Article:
“It will give consumers point of sale rebates and tax incentives to buy American-made EVs, while ensuring that these vehicles are affordable for all families and manufactured by workers with good jobs.”

As Edwards pointed out to Fox News, this — along with so many other elements of the program — is a great big corporate giveaway.

“It’s hugely ironic because the leading Democrats have bashed corporate welfare and corporate subsidies for years, and they always claim that Republicans do corporate subsidies,” Edwards said. “But in fact, Biden would subsidize corporations hundreds and hundreds of billions of dollars with this plan.

“Manufacturing, $300 billion. Electric vehicles, $170 billion. Broadband, $100 billion. Electric power grid, $100 billion. This is completely unneeded and it’s also very dangerous because we don’t want the federal government manipulating what broadband companies do, what electric power companies do.”

“One of the interesting political things in coming weeks and months will be will the Democrat left, like [Vermont Sen. Bernie] Sanders and [Massachusetts Sen. Elizabeth] Warren, kind of come to the realization that, ‘Hey, this is massive corporate subsidies here, which we’re supposed to be against,'” he added.

He’s more interested in this than me since my assumption is that neither will cave. However, all of this comes well above one of the biggest (and most controversial) items in the “infrastructure” bill.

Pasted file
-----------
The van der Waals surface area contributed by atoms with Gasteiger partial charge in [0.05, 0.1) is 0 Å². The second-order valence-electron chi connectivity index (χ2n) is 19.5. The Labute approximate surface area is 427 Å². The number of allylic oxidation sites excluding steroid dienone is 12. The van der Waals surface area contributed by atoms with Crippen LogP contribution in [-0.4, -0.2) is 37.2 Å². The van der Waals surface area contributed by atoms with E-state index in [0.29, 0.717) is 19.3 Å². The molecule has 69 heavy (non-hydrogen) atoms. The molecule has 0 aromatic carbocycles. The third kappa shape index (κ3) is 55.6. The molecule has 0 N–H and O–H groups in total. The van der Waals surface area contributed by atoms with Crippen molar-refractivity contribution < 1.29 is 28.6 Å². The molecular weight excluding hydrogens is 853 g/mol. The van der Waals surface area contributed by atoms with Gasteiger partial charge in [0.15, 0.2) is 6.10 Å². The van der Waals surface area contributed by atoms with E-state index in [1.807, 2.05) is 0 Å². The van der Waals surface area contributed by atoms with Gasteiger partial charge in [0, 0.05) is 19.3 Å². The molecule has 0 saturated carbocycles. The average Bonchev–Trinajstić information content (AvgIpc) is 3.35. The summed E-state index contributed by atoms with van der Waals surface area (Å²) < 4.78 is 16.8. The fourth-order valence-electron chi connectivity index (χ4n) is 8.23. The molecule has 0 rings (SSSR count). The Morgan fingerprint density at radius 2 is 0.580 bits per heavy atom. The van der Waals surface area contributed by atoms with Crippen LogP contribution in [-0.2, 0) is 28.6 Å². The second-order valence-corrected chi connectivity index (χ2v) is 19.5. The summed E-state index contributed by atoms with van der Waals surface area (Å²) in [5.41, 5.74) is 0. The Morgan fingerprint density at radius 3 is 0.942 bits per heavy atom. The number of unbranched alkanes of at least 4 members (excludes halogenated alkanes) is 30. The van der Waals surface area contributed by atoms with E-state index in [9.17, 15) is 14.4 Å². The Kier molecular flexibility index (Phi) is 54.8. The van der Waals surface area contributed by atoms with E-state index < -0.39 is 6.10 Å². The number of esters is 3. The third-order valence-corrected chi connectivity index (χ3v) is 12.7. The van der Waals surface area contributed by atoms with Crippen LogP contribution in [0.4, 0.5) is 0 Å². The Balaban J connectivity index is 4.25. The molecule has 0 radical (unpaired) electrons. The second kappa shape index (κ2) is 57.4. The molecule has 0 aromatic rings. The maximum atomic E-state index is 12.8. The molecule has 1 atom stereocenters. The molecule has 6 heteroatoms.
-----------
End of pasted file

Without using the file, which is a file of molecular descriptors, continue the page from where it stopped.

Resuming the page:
That’s when Biden says he’s “calling on Congress to put $400 billion toward expanding access to quality, affordable home- or community-based care for aging relatives and people with disabilities.

“These investments will help hundreds of thousands of Americans finally obtain the long-term services and support they need, while creating new jobs and offering caregiving workers a long-overdue raise, stronger benefits, and an opportunity to organize or join a union and collectively bargain,” the fact sheet said.

Left-wing Democrats like to call this “care infrastructure,” but it has a solid 0 percent to do with actual infrastructure.

So, what else isn’t infrastructure, as per Fox News’ analysis?

There’s $213 billion for sustainable and public housing. The Department of Commerce would get $50 billion “dedicated to monitoring domestic industrial capacity and funding investments to support production of critical goods.” There’s $45 billion for the government to purchase clean energy goods.

There are plenty of small, nebulous items that clearly have nothing to do with infrastructure, either. These include $14 billion “to bring together industry, academia, and government to advance technologies and capabilities critical to future competitiveness” and “$5 billion for a new Rural Partnership Program to help rural regions, including Tribal Nations, build on their unique assets and realize their vision for inclusive community and economic development.”

So, yes, there is no hard definition of infrastructure. However, I’ll paraphrase former Supreme Court Justice Potter Stewart’s writing in a different context: I know it when I see it.

When you have an infrastructure plan where less than one-third as much money goes toward building or rebuilding roads and bridges as it does toward “home- or community-based care for aging relatives and people with disabilities,” you don’t have an infrastructure plan. You have a spending boondoggle, one that doesn’t make America any more competitive but saddles it with a whole lot more debt.